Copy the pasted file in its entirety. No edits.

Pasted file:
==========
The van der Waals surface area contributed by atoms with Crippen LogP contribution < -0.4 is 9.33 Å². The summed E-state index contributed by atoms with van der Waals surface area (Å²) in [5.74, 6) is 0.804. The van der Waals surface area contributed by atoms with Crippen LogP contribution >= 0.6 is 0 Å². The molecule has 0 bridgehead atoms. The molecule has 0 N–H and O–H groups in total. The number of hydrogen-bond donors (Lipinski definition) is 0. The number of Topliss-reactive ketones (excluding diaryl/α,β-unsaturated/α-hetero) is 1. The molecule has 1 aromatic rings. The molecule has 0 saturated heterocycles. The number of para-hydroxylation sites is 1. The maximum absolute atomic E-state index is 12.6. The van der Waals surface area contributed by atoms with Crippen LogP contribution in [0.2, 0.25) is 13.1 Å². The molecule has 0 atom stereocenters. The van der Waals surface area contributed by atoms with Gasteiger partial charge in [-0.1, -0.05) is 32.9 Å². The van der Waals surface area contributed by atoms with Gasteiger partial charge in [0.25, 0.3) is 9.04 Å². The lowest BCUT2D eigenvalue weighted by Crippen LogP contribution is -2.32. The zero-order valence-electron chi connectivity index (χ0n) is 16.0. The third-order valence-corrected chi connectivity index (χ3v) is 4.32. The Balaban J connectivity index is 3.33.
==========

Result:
The van der Waals surface area contributed by atoms with Crippen LogP contribution < -0.4 is 9.33 Å². The summed E-state index contributed by atoms with van der Waals surface area (Å²) in [5.74, 6) is 0.804. The van der Waals surface area contributed by atoms with Crippen LogP contribution >= 0.6 is 0 Å². The molecule has 0 bridgehead atoms. The molecule has 0 N–H and O–H groups in total. The number of hydrogen-bond donors (Lipinski definition) is 0. The number of Topliss-reactive ketones (excluding diaryl/α,β-unsaturated/α-hetero) is 1. The molecule has 1 aromatic rings. The molecule has 0 saturated heterocycles. The number of para-hydroxylation sites is 1. The maximum absolute atomic E-state index is 12.6. The van der Waals surface area contributed by atoms with Crippen LogP contribution in [0.2, 0.25) is 13.1 Å². The molecule has 0 atom stereocenters. The van der Waals surface area contributed by atoms with Gasteiger partial charge in [-0.1, -0.05) is 32.9 Å². The van der Waals surface area contributed by atoms with Gasteiger partial charge in [0.25, 0.3) is 9.04 Å². The lowest BCUT2D eigenvalue weighted by Crippen LogP contribution is -2.32. The zero-order valence-electron chi connectivity index (χ0n) is 16.0. The third-order valence-corrected chi connectivity index (χ3v) is 4.32. The Balaban J connectivity index is 3.33.